Lymphedema Management with Exercise
Being not just a breast cancer survivor, but a Cancer Exercise Specialist as well, I understand the depths and complexities of having to manage lymphedema. Having walked through the fire of breast cancer treatment, I’ve encountered firsthand the unwelcomed guest that goes by the name lymphedema.
Development of Lymphedema
It’s essential to explore why individuals with breast cancer may develop lymphedema. Surgeries like a lymph node dissection or even radiation therapy, can disrupt the lymphatic system’s normal functioning.
The removal of lymph nodes and/or damage to lymph vessels may restrict the proper drainage of lymph fluid from our extremities, leading to the development of lymphedema.
Regardless of the number of lymph nodes removed, you are considered at risk for developing lymphedema for the rest of your life.
This understanding emphasizes the importance of a tailored exercise regimen to support lymphatic circulation and manage symptoms.
utilizing exercise to combat lymphedema
Understanding how to move your body without triggering lymphedema flare-ups is a valuable skill that I personally use to empower survivors in taking back control over their lives. Engaging in a well-designed exercise routine not only contributes to overall physical health but also aids in maintaining optimal lymphatic function.
Even I, who is constantly active and moving, has experienced lymphedema flare-ups; and let me tell you they are not fun.
When my lymphedema flared, my arm felt like it weighed a ton. It took a lot of effort for me to be able to raise my arm and making a fist felt like an enormous task. However, some of the most powerful tools we have in combating lymphedema flare-ups reside within us.
Incorporating this simple yet impactful exercise became a cornerstone in my daily routine and has helped immensely in allowing my body to properly drain the extra fluid that builds up.
A study called “An Enhanced Self-Care Protocol for People Affected by Moderate to Severe Lymphedema”, highlights the effectiveness of deep breathing in promoting lymphatic drainage.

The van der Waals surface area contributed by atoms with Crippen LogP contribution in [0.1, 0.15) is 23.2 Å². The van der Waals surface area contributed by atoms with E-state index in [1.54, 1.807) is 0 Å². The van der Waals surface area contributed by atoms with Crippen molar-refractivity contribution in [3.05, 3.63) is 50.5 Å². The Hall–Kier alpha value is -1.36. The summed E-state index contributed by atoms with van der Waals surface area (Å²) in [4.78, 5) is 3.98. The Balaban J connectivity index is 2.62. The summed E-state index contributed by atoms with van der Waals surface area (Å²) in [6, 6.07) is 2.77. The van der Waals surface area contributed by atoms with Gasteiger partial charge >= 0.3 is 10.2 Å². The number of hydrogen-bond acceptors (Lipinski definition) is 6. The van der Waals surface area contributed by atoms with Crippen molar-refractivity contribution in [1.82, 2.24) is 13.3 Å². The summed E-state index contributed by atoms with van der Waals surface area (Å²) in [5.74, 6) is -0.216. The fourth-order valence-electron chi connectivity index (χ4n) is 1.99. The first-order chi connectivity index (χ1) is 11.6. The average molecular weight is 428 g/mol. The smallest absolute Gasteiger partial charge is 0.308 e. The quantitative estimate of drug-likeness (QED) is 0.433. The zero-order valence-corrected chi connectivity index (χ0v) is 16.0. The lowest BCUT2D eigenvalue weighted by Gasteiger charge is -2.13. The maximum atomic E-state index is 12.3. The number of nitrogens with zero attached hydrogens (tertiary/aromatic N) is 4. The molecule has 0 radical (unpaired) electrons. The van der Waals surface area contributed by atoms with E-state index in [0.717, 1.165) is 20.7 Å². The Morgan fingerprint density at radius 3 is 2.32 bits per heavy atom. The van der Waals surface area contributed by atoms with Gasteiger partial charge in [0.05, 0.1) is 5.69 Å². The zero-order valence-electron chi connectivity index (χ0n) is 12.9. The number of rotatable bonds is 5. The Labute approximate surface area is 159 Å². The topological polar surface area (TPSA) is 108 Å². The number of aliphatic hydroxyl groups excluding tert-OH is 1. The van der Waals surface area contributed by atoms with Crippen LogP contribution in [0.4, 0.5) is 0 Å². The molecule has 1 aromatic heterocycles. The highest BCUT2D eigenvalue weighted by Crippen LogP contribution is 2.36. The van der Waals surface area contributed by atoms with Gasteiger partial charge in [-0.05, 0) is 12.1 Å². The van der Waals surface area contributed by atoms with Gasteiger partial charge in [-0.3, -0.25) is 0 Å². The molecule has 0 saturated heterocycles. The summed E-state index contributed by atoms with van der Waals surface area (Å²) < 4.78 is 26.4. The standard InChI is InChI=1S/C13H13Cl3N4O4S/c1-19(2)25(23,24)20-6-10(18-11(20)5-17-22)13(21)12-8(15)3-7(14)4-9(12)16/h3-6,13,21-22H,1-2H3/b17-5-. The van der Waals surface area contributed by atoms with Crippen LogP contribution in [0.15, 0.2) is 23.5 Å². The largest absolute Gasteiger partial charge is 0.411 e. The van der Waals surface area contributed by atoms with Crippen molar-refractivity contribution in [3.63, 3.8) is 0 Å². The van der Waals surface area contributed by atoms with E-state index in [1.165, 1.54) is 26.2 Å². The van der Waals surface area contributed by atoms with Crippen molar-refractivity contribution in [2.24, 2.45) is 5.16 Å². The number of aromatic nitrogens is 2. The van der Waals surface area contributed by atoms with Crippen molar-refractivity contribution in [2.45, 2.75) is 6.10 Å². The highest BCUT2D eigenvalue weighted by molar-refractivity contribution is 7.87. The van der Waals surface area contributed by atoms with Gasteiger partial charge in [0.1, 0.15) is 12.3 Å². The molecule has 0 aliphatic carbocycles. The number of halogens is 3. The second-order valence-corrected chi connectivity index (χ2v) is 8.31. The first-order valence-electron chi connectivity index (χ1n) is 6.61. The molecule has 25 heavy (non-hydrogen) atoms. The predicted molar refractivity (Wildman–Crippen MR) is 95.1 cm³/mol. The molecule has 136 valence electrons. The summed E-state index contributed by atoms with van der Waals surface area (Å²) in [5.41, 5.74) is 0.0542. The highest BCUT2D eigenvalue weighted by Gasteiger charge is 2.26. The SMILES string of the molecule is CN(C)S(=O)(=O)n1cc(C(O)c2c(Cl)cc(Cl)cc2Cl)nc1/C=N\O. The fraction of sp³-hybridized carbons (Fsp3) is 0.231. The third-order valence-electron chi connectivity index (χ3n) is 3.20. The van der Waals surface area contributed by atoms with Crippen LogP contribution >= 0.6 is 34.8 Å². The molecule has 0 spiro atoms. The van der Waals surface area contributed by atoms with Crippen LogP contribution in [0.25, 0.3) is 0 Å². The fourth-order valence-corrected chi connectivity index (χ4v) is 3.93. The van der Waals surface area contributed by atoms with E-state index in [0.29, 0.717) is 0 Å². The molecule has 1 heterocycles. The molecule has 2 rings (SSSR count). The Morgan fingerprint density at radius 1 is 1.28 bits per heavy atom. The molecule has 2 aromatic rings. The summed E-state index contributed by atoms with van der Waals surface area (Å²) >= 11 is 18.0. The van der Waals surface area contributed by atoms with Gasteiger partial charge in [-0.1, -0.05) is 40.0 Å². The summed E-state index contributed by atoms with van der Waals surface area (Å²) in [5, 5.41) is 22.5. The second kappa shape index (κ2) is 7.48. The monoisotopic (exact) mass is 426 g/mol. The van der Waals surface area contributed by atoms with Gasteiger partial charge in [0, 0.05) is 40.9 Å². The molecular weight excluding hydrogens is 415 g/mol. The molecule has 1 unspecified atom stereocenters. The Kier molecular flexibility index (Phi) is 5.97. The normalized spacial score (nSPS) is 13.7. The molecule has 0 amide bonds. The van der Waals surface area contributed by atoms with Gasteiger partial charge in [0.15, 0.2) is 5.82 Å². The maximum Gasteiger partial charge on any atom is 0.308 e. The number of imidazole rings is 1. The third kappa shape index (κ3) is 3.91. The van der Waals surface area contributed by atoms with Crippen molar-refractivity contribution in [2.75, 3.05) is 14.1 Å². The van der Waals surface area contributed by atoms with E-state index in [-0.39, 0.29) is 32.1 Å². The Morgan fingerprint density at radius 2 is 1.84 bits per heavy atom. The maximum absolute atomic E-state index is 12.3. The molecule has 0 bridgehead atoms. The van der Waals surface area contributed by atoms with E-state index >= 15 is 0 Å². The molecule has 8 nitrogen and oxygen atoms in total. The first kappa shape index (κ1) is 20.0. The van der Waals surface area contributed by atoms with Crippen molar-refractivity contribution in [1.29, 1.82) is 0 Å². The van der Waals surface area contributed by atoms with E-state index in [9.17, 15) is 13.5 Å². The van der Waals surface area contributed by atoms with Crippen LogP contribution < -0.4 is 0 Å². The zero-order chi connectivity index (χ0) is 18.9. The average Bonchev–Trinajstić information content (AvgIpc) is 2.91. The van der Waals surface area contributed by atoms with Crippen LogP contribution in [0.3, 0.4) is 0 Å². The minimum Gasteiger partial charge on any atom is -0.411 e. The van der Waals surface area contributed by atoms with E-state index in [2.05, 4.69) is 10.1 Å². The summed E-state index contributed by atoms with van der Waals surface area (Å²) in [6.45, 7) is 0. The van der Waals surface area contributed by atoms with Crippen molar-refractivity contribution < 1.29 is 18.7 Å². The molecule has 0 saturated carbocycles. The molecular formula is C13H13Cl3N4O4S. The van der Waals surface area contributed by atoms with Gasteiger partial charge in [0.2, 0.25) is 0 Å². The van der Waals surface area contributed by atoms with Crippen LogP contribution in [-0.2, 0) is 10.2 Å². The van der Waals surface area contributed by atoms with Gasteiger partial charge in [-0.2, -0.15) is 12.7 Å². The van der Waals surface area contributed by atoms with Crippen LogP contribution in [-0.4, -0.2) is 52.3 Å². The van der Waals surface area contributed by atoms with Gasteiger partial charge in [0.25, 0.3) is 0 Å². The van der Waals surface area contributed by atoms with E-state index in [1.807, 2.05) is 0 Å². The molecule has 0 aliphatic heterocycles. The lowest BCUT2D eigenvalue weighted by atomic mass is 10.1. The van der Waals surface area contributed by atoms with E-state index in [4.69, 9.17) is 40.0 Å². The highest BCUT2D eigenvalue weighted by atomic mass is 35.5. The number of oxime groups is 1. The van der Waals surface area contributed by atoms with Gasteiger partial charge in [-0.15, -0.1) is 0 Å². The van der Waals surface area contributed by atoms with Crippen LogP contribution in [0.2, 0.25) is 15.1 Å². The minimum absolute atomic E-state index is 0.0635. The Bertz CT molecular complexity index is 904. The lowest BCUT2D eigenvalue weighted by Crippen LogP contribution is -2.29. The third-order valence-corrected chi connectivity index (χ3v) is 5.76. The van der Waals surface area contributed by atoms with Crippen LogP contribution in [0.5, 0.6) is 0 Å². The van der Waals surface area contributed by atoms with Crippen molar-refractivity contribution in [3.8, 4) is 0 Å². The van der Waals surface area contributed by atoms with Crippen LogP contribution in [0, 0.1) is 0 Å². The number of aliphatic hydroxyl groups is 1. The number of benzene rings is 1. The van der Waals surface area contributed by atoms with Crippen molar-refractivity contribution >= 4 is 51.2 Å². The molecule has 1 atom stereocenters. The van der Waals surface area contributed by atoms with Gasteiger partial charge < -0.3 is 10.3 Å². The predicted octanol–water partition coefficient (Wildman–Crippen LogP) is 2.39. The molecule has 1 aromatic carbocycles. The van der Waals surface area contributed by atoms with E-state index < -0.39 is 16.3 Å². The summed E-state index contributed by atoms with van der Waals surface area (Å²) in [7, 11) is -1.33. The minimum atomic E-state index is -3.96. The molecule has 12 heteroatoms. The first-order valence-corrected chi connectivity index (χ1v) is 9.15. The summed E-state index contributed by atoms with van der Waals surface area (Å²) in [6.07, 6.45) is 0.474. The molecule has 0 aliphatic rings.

Many of us don’t know how to properly breath and this was one of the most difficult things I had to work on post-treatment. Between the tightness from radiation and the scartissue formation from surgery, taking a deep breath felt like my ribs were in a vice.
However, after spending at least 5 minutes a day – every day, on re-teaching myself how to breath, the difference is astonishing!
If you’ve been following along my journey for some time now, you probably already know how much I love stretching. However studies like “Managing Lymphedema, Increasing Range of Motion, and Quality of Life through Yoga Therapy among Breast Cancer Survivors: A Systematic Review” show just how important gentle stretching exercises are in maintaining flexibility and mitigating the impact of lymphedema.
Making sure that my muscles are loose so that fluid can move freely throughout my body is critical when combating lymphedema.
Focusing on areas like the axilla (the armpit), my pectoral muscles, my neck, and my back makes it super helpful not just to increase lymph flow, but also to target the areas that were directly impacted during surgeries and treatment to improve my range of motion!
Controlled Articular Rotations (CARs)
Controlled movements like when you do CARs enhances joint function without exacerbating swelling.
CARs became a key component of my approach to lymphedema management and the name of the game with this type of exercise is SLOW and STEADY.
This type of movement is absolutely crucial in going slow, like painfully slow. You really want to engage all of those super tiny muscles to give them some love like we do with those bigger muscles in our body.
Incorporating moderate-intensity activities proved to be a positive impact in stimulating lymphatic circulation without triggering adverse effects. Studies like “Cardiorespiratory Fitness in Women with and without Lymphedema following Breast Cancer Treatment“, show how women with lymphedema have lower cardio output than those without and that’s very concerning.
Our bodies are built with internal pumps and engaging in cardio exercises will help naturally pump the fluid within our bodies – especially our lymph!
Gentle mobility exercises are the final piece of the puzzle that acts as allies in preventing stiffness and facilitating fluid movement, fostering an improved sense of well-being.
Being able to have mobile joints equals freedom for our extremities to move without pain, which means the fluid in our bodies has the ability to move as well!
Think of it this way, if our joints hurt when we move a specific way then it can cause an inflammatory response which can create a “dam” and back-up fluid to that extremity… which is what lymphedema is!
As a Breast Cancer Survivor
and cancer exercise specialist, my journey is a testament to the astounding evidence supporting the positive impact of exercise on lymphedema management.
Being able to draw on my own experiences and scientific studies allows me to help create a narrative of empowerment and resilience. I hope that this perspective serves as a guiding light for those navigating the path of breast cancer and lymphedema management.
Remember to always speak with your medical team before engaging in any new physical activity and always work with someone who understands where you are in your diagnosis!